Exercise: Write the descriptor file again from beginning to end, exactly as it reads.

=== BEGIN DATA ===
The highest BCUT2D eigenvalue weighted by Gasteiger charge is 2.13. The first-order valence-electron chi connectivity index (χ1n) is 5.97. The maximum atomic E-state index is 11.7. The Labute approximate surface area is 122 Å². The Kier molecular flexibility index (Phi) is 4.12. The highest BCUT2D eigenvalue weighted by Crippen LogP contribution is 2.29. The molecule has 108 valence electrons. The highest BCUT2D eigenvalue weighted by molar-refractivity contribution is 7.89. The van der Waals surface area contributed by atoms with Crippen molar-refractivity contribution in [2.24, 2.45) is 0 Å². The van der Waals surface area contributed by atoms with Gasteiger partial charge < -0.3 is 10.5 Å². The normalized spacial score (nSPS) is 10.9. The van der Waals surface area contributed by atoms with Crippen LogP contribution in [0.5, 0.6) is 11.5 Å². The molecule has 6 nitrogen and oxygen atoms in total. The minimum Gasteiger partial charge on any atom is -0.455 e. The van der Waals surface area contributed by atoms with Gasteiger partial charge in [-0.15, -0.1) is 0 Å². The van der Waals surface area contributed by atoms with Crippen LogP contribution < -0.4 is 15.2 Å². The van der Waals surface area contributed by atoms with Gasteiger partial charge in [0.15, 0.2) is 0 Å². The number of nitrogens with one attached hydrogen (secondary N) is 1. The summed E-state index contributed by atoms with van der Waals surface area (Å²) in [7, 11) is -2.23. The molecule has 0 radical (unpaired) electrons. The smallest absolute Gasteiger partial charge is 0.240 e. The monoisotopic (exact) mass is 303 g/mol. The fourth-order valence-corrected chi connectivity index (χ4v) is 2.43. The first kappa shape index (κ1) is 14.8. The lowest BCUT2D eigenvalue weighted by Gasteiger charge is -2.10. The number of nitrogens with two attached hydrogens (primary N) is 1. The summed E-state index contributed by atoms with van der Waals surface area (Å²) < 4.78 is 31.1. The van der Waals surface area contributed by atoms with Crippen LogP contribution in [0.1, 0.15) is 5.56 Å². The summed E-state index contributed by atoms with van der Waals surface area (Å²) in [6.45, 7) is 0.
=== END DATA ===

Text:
The highest BCUT2D eigenvalue weighted by Gasteiger charge is 2.13. The first-order valence-electron chi connectivity index (χ1n) is 5.97. The maximum atomic E-state index is 11.7. The Labute approximate surface area is 122 Å². The Kier molecular flexibility index (Phi) is 4.12. The highest BCUT2D eigenvalue weighted by Crippen LogP contribution is 2.29. The molecule has 108 valence electrons. The highest BCUT2D eigenvalue weighted by molar-refractivity contribution is 7.89. The van der Waals surface area contributed by atoms with Crippen molar-refractivity contribution in [2.24, 2.45) is 0 Å². The van der Waals surface area contributed by atoms with Gasteiger partial charge < -0.3 is 10.5 Å². The normalized spacial score (nSPS) is 10.9. The van der Waals surface area contributed by atoms with Crippen LogP contribution in [0.5, 0.6) is 11.5 Å². The molecule has 6 nitrogen and oxygen atoms in total. The minimum Gasteiger partial charge on any atom is -0.455 e. The van der Waals surface area contributed by atoms with Gasteiger partial charge in [-0.15, -0.1) is 0 Å². The van der Waals surface area contributed by atoms with Crippen LogP contribution < -0.4 is 15.2 Å². The van der Waals surface area contributed by atoms with Gasteiger partial charge in [0.15, 0.2) is 0 Å². The number of nitrogens with one attached hydrogen (secondary N) is 1. The summed E-state index contributed by atoms with van der Waals surface area (Å²) in [7, 11) is -2.23. The molecule has 0 radical (unpaired) electrons. The smallest absolute Gasteiger partial charge is 0.240 e. The monoisotopic (exact) mass is 303 g/mol. The fourth-order valence-corrected chi connectivity index (χ4v) is 2.43. The first kappa shape index (κ1) is 14.8. The lowest BCUT2D eigenvalue weighted by Gasteiger charge is -2.10. The number of nitrogens with two attached hydrogens (primary N) is 1. The summed E-state index contributed by atoms with van der Waals surface area (Å²) < 4.78 is 31.1. The van der Waals surface area contributed by atoms with Crippen LogP contribution in [0.1, 0.15) is 5.56 Å². The summed E-state index contributed by atoms with van der Waals surface area (Å²) in [6.45, 7) is 0.